Efforts to Define Leesburg’s Growth Vision to Continue in 2020

In a town nearing 100-percent buildout, development activity in the county seat keeps churning.

While 2019 saw many major land development applications come before the Town Council for review and approval, 2020 could be just as busy.

The New Year could bring some familiar faces, though. The council recently denied a rezoning application for the former Westpark Golf Club property, which would have netted the town an additional 96 townhomes, but ambiguity remains on the future for that land. Lennar Homes, the contract purchaser for the property, appeared inclined to pull out of the purchase, though the property remained under contract at year’s end. Nearby residents largely voiced support for commercial, rather than residential, development on the property, with a portion of the land zoned for a hotel use. Many had desired to see as much of the open space retained as park land, too.

The approval of a downtown residential development could see dirt moving in the historic area in 2020. Council members approved the Church & Market development, which will bring 116 rental apartments, over a structured parking garage, along with retail and office uses to the former Loudoun Times-Mirror property.

A new entrant to the fray could be the redevelopment of the Virginia Village shopping center. Property owner Brian Cullen has unveiled his plans for a large-scale rezoning for a mixed-use development that includes up to 70,000 square feet of ground floor retail; 105,000 square feet of office uses; 490 multi-family residential units; 68 condominium units; 47 townhouse units; and 42 two-over-two dwelling units. The development also includes a significant amount of structured parking for the uses envisioned. The plan is currently working its way through town staff review.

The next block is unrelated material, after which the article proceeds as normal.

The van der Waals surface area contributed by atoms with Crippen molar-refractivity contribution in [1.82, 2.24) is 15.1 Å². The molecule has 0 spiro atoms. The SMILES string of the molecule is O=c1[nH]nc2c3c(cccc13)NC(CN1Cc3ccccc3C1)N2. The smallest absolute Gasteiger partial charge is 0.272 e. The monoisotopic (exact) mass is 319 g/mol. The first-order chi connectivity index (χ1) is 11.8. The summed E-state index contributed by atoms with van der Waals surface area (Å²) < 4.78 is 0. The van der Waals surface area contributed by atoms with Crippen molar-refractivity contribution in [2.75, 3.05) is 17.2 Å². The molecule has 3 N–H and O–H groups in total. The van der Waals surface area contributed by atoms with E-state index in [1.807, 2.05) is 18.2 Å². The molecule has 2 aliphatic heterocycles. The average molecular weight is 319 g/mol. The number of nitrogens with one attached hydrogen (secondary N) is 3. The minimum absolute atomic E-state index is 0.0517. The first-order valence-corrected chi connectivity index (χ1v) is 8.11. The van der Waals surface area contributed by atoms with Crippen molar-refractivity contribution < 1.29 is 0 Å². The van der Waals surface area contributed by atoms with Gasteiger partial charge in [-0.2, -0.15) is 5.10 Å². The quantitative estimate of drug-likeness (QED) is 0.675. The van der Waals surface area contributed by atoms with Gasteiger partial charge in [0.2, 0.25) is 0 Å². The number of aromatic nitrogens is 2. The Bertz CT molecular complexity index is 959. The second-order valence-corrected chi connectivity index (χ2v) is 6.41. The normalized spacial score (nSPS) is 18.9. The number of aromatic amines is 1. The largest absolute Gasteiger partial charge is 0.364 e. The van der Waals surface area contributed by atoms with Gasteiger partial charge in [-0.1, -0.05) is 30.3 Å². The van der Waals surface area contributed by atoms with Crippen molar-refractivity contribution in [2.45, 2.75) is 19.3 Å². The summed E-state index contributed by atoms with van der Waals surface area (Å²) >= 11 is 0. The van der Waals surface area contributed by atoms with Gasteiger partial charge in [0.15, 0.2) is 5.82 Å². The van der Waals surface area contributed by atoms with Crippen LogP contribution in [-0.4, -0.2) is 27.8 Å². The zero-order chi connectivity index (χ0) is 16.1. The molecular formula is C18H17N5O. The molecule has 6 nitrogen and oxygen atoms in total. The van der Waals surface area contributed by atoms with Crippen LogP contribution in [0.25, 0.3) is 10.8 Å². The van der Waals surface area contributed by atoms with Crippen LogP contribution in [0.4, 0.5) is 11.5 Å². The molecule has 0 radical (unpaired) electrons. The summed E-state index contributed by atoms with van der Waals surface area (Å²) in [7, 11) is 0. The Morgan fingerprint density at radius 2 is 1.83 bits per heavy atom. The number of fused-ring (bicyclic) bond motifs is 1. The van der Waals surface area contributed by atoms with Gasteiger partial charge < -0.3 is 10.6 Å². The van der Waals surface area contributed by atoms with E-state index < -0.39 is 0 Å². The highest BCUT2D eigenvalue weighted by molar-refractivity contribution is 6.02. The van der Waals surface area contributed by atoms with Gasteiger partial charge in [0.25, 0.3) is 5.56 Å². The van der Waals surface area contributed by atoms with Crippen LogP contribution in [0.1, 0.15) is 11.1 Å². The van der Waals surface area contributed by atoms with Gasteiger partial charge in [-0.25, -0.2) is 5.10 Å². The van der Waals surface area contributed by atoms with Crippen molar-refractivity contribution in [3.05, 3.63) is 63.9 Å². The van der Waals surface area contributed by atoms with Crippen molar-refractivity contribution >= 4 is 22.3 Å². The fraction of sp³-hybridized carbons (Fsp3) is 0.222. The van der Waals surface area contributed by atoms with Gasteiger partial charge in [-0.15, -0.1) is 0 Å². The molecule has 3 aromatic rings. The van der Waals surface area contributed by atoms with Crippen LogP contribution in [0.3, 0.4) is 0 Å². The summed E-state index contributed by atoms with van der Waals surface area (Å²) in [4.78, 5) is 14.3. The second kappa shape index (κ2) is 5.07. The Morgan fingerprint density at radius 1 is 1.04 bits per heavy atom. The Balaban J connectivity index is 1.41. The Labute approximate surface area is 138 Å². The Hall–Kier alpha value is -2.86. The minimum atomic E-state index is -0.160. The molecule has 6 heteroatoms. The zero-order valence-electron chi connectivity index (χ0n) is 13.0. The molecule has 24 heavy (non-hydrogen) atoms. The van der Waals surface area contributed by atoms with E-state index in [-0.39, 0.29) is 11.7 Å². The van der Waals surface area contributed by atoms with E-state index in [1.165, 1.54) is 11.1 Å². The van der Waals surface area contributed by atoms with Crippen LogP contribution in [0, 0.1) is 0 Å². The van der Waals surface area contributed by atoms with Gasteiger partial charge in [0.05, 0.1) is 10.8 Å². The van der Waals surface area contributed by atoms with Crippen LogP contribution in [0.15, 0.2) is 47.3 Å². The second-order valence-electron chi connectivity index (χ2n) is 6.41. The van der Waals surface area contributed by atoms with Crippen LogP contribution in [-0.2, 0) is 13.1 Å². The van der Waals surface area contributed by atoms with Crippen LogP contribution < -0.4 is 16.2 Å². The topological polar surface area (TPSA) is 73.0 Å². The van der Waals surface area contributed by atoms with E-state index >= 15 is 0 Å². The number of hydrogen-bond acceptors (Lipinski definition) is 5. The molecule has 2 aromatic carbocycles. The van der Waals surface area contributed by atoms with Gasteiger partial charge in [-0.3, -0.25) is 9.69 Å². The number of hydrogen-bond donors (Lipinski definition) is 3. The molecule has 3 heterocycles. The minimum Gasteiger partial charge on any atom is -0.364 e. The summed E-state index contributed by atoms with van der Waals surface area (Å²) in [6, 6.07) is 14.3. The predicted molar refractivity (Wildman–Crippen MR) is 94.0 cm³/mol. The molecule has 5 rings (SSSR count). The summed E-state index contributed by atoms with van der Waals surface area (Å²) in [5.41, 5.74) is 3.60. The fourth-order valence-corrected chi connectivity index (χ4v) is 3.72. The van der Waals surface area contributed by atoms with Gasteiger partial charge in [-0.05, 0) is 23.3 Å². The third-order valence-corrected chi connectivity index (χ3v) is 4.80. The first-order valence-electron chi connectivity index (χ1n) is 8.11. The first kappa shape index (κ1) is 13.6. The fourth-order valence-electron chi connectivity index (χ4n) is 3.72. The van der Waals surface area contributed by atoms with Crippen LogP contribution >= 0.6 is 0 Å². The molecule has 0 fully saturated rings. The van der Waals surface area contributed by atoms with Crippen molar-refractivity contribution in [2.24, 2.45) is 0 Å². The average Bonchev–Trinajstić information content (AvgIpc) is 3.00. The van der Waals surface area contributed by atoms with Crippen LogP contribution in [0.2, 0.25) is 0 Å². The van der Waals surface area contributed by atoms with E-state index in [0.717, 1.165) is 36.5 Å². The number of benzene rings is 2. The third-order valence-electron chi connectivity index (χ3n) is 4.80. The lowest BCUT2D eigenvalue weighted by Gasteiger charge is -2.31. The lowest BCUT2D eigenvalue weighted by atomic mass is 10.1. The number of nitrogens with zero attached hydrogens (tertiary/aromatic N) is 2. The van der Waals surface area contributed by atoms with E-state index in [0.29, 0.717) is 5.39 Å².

Leesburg looks to be growing not just in population, but in overall size, assuming a boundary line adjustment between it and the county goes through. The council initiated that process in late 2018 and it has had its bumps along the way, not the least of which was a summer 2019 Board of Supervisors’ decision to designate Loudoun Water the utility provider of choice in the Joint Land Management Area. Should the BLA go through, it would bring more of the burgeoning Compass Creek development into town. That property already includes the ION International Training Center and Walmart, and will soon include a 300-plus-acre Microsoft corporate campus and data centers. Early in 2020, the council will consider special exception applications on the property that would permit construction of four drive-through restaurants to the development. It will be interesting to see how the council handles that request as Peterson Companies, the property owner, has made approval of the special exceptions a condition of their own approval for agreeing to the BLA. Loudoun County requires property owner consent prior to the supervisors considering BLA approval.

How to handle all this growth expects to be a big part of conversation on the Town Council dais, in both the budget process and the consideration of two major plan adoptions. Town Manager Kaj Dentler, as recently as this fall, has warned the council that it may need to consider fee or tax rate increases to accommodate the needs of the growing town, with the addition of homes to service, lane miles and additional residents.

The council is also expected to consider the adoption of a small area plan for its Eastern Gateway District, which includes some of the last major redevelopment or development opportunities in town, as well as an update to its Town Plan.

Leave a Reply